hauling lots of people or cargo – or a road trip-ready mix of the two – no type
of vehicle is as inherently well-designed as a minivan. The minivan is a
packaging marvel, a function-over-form bus that leaves high-riding long-nosed
SUVs and crossovers in the dust. There's abundant space in three rows of seats,
and abundant space behind them.
2015 Kia Sedona is redesigned and
transformed from a budget alternative to a luxury leader in the minivan
that's what's inherent to the minivan, what's found in each of the vans that
have survived the onslaught of less versatile but more stylish, luxurious
crossovers. Just Chrysler, Dodge (selling the same car as Chrysler with
slightly different styling), Honda, Kia,
Nissan, and Toyota are selling conventional minivans these days, along with
much smaller models from Ford and Mazda.
segment's malaise is at least in part the fault of the current crop of vans.
They remain outstanding for functionality, but failed to chase after
crossovers' appeal. Nothing intrinsic to a minivan says it can't have a
luxurious cabin and sophisticated driving dynamics like a growing number of
similarly priced crossovers. Today's vans just weren't doing that.
the redesigned 2015 Kia
Sedona. Abandoning previous generations' focus on low prices, the new model
successfully attacks the competition's complacent inattention to luxury while
striving – with nearly as much success – to match the class leaders for
traditional virtues of versatility, comfort, and value.
Sedona has the best front seats in its class. It has the best interior quality.
It has the most advanced and best-sorted in-dash infotainment system. It feels
the most solid and confident on the road. And in the eyes of many, it's the
looker of its class, both inside and out. It has a number of features that
various leading competitors lack. In short, from the driver's seat, the Sedona
is the best minivan on the market.
course, minivans exist for more than the driver. Such considerations provide a
few reasons that some competitors are still in the game.
of all, the Honda Odyssey still reigns supreme for eight-passenger comfort. The
Sedona offers great accommodations for four adults, adequate third-row seating
for two, and two small center-rear positions. The Honda is comparatively cushy
and spacious throughout. The Honda also has a little more cargo room and
requires less muscle for seat adjustments, and offers a class-exclusive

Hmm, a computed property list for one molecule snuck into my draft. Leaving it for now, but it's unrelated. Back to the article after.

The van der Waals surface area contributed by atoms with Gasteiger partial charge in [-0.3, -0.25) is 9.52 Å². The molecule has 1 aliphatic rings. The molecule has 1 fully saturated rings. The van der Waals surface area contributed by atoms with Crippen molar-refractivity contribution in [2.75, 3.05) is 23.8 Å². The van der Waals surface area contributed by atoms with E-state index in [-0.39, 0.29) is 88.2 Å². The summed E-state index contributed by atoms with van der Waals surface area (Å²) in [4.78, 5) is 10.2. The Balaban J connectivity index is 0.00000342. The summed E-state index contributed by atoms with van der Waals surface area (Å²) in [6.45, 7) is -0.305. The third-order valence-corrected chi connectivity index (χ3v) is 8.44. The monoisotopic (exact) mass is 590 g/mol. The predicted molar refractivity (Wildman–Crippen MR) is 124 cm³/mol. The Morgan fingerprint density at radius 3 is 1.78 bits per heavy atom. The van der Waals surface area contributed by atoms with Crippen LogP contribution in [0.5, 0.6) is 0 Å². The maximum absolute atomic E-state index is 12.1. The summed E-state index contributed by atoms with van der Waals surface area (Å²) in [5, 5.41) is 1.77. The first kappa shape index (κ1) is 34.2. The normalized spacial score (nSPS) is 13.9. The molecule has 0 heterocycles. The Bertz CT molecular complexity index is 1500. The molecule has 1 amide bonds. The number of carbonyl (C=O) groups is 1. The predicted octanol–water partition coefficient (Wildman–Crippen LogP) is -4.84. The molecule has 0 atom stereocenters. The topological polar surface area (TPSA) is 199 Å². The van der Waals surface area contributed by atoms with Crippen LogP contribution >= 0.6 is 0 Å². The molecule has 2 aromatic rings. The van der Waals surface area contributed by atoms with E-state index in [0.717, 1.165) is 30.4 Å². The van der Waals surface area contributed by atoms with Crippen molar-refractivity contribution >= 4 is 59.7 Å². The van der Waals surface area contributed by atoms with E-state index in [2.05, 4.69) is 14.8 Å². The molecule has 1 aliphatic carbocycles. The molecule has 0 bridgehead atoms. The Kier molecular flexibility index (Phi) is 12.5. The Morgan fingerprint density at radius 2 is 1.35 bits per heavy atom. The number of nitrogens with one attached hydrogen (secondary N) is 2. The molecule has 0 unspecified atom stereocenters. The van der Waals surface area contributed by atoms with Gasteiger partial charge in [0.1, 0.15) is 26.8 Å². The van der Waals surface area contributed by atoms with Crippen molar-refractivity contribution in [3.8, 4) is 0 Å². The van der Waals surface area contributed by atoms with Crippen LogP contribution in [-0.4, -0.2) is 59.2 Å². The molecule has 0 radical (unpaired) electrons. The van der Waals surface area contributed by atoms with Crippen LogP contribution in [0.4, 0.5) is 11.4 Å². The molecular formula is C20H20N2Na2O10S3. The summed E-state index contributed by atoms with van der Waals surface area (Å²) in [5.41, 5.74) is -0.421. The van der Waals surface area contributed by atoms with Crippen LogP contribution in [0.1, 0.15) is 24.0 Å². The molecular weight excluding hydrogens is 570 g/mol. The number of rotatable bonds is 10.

built-in vacuum cleaner.
Toyota Sienna also beats out the Sedona for maximum interior volume while also
keeping the ride quality a little more smooth and quiet, and while offering
class-exclusive all-wheel-drive. Recent updates for 2015 cleaned up last year's
curious dashboard styling and ergonomics.
Dodge Grand Caravan/Chrysler Town & Country twins, the best-selling
minivans on the market, excel for the flexibility of their Stow 'N Go interiors
– the middle-row seats fold into the floor – and steadily increasing discounts.
(Importantly, Chrysler is due to unveil a fully redesigned minivan for the 2016
model year that will likely up the luxury ante and dial back the discounts.)
three, plus the generally uncompetitive Nissan Quest, also beat at least some
Sedona versions for fuel economy. Most Sedonas are rated by the EPA for 20
miles per gallon in mixed driving, compared to 21 mpg from the Sienna and 22
mpg for the Odyssey and Quest. (The Chryslers get 20 mpg; the tested Sedona
SX-L model is rated for 19 mpg.)
compared to the Sedona and the best crossovers, the other leading vans have the
feel of utilitarian buses from the front seat. Even luxury amenities don't make
them feel like luxury cars. It's the Kia that pulls that off, and at
prices generally below Honda's and Toyota's at that. It also matches the
Odyssey as a safety leader, edging out the Sienna and crushing – literally –
the Chryslers and Nissan in a demanding Insurance Institute for Highway Safety
small-offset crash test.
loved the old Sedona for undercutting the competition by as much as five
figures after rebates, the new 2015 model may not be to your tastes. Certainly
not the fully-optioned $43,295 model tested for this review. But there weren't
enough of you buying Sedonas even at fire-sale prices before. Accordingly, Kia can't feel too guilty about